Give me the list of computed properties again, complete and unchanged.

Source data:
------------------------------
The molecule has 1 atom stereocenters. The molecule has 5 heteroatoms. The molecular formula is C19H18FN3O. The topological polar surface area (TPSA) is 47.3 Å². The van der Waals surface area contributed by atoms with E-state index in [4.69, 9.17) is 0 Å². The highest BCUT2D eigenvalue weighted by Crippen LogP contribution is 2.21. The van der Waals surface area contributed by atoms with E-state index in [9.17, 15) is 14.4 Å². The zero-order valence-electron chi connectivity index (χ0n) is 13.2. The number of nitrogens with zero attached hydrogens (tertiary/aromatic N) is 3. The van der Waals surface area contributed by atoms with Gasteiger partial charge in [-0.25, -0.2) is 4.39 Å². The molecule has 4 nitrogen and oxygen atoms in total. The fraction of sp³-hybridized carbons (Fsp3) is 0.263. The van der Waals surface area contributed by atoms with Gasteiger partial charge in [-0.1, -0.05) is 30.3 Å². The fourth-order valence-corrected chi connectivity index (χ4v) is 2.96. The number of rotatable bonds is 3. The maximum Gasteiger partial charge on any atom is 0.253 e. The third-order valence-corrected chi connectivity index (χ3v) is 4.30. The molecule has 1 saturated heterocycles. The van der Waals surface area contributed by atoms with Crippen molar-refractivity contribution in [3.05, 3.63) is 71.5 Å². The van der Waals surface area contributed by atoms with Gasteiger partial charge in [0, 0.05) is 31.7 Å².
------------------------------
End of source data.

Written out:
The molecule has 1 atom stereocenters. The molecule has 5 heteroatoms. The molecular formula is C19H18FN3O. The topological polar surface area (TPSA) is 47.3 Å². The van der Waals surface area contributed by atoms with E-state index in [4.69, 9.17) is 0 Å². The highest BCUT2D eigenvalue weighted by Crippen LogP contribution is 2.21. The van der Waals surface area contributed by atoms with E-state index in [9.17, 15) is 14.4 Å². The zero-order valence-electron chi connectivity index (χ0n) is 13.2. The number of nitrogens with zero attached hydrogens (tertiary/aromatic N) is 3. The van der Waals surface area contributed by atoms with Gasteiger partial charge in [-0.25, -0.2) is 4.39 Å². The molecule has 4 nitrogen and oxygen atoms in total. The fraction of sp³-hybridized carbons (Fsp3) is 0.263. The van der Waals surface area contributed by atoms with Gasteiger partial charge in [-0.1, -0.05) is 30.3 Å². The fourth-order valence-corrected chi connectivity index (χ4v) is 2.96. The number of rotatable bonds is 3. The maximum Gasteiger partial charge on any atom is 0.253 e. The third-order valence-corrected chi connectivity index (χ3v) is 4.30. The molecule has 1 saturated heterocycles. The van der Waals surface area contributed by atoms with Crippen molar-refractivity contribution in [3.05, 3.63) is 71.5 Å². The van der Waals surface area contributed by atoms with Gasteiger partial charge in [0, 0.05) is 31.7 Å².